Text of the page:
by Sibel Sayiner, ’15
Let’s face it. The world can really bring you down sometimes. You think that it’s a beautiful day, and everything is going according to plan: you’ve read all your emails, the Republican National Convention is going to be thrashed by good old Isaac, and the attractive person in the coffee shop smiled at you, very pointedly. Then you, foolish you, open up the world news. And read about the Arctic ice level, the UN report on Gaza, and the evil corporation that is killing your favorite phone/tablet/everything (unless you’re an Apple fan, then you’ll be pleased with the “rectangle with rounded corners” patent). You sigh, and even your fantastic new book can’t raise your glum frown.
I feel you. It’s rough out there. We spend so much time on what we need to do, what we think we need to do, and what we think we want to do. Then there’s sleeping (occasionally), and every so often, the casual conversation with an old (or new!) friend. While some people have the energy to do all these things all the time, I am definitely not one of them. I need my funky jazz music, video games and long walks in the evening in order to recharge.
However, these are not always possible, especially when one has time constraints as well as multiple commitments. This is where scientists come in. They do all the research, and then we mooch.
So, here are five quick, easy ways to increase satisfaction with your life and/or try and lift your mood:
Sonja Lyubomirsky, a psychologist at the University of California at Riverside, studied the effects of a gratitude journal, a dairy in which one writes down what one is thankful for. She found that consistently and purposefully doing so once a week significantly increases one’s overall satisfaction with life. If keeping a journal isn’t your thing, other scientists have found you can get the same sort of benefit by making a “gratitude visit”: write (or mentally prepare) a testimonial thanking someone and then visit that person and read (recite) them the letter of appreciation. Cheap, quick, and easy. Besides, it could be a great introspective time to check your privilege.
This is an exercise I used to do with my roommate. At the end of the day, just before you go to bed, you check in with another person by telling them three good things that happened today. Then the other person goes. This accomplishes two things: sharing stories (more on this later) and focusing on the positives. By associating positive events with the day, you remember it in a better light and feel more satisfied with it, allowing you to go to bed in a better mood and sleep better. Moreover, science tells me that “people are less depressed and happier three months later and six months later” if they do this every night. Yeah, it’s awesome.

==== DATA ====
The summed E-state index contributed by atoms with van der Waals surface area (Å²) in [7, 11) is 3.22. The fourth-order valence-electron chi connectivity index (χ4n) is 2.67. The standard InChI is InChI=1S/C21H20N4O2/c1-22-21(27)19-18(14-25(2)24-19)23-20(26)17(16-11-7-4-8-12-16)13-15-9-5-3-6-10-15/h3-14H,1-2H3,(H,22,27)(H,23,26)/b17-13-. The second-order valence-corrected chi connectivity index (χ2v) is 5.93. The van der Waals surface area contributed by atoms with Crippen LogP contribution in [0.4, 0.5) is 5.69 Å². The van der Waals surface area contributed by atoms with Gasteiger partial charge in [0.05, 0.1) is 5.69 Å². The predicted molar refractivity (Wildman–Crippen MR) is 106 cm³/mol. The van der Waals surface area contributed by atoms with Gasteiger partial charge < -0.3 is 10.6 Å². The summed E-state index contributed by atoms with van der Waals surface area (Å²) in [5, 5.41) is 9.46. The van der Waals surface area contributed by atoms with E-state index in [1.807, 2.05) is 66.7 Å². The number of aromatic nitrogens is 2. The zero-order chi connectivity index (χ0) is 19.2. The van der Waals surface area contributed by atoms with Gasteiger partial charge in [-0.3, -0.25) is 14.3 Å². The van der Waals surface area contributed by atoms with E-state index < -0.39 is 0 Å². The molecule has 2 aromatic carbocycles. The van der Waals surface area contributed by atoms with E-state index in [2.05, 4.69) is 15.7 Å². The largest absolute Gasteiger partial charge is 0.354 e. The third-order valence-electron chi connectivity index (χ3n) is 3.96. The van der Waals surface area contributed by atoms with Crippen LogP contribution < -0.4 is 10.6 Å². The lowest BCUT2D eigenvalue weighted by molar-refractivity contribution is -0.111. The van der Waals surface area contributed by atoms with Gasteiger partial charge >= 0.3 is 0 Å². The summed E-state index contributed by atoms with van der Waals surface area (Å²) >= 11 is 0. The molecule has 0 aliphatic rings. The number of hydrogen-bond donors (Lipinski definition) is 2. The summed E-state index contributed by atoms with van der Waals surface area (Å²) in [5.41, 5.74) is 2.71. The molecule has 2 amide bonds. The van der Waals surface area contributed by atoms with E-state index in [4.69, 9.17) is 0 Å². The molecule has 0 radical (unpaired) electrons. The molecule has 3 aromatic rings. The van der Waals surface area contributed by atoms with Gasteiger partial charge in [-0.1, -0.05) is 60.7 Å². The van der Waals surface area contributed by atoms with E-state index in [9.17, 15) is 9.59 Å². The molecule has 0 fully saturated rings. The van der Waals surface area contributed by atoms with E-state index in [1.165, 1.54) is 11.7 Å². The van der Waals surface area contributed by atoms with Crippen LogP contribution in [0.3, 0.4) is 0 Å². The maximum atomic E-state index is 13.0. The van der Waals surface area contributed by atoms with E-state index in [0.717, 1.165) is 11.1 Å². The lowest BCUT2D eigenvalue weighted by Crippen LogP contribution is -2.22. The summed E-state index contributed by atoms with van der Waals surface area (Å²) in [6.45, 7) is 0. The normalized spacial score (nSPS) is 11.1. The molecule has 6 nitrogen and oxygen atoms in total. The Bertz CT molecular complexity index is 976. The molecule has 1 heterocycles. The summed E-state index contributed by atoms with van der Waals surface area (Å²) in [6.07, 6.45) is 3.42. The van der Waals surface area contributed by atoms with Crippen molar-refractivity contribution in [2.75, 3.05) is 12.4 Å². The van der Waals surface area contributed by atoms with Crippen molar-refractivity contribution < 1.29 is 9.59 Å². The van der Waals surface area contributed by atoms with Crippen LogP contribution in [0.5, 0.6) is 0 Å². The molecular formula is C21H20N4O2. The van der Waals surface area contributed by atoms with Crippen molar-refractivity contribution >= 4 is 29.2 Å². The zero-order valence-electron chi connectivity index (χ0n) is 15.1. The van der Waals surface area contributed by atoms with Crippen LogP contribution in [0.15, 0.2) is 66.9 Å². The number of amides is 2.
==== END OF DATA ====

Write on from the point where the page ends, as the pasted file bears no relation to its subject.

Get It On
Let’s be scientific. Sex, cuddling, canoodling of any sort release so many endorphins, it’s crazy. Moreover, Oxytocin is a handle little neurochemical also released during intimate moments. Oxytocin, also called the “cuddle hormone,” clams you down and makes you feel emotionally closer to whomever you’re snuggling (or snogging).
Talk It Out
We are a communicative species. We love to talk, to share, to relive our lives through our words. Talking about good and bad experiences can lead to happiness. There are two reasons for this. First, we tend to focus on positive emotions and ignore negative ones when telling a story, since memory does its best to gradually let go of the bad things while clinging to the good. Second, the process of storytelling affects the storyteller and the story. For example, if something terrible happened to you today and you tell your friend about it, you get to vent, which makes you feel better immediately, but also make the negative experience associated with the event fade faster from your memory. In short, share often.
Groove, Baby, Groove
Listen to your music. Not your pump up music, your workout music, your music for when you don’t want to talk to people, but the music that makes you feel at home. Music activates the brain in a similar way to sex and food. It also can lower your anxiety and make you more relaxed.
So go ahead. Spend all weekend in bed. Finally write that letter to your parent or role model. Laugh until you cry. Share your story. Make funny facial expressions. Sing or hum or sign along to the latest pop hit. Your brain will thank you for it.
Sibel is a Sophomore studying everything she can get her brain interested in, which happens to be almost everything. She’s particularly fascinated by genetics, Roman culture, behavioral economics, Spongebob Squarepants, love poetry, Taoism, and Katamari Damacy. In the wild, she can often be observed muttering to herself and raising one eyebrow.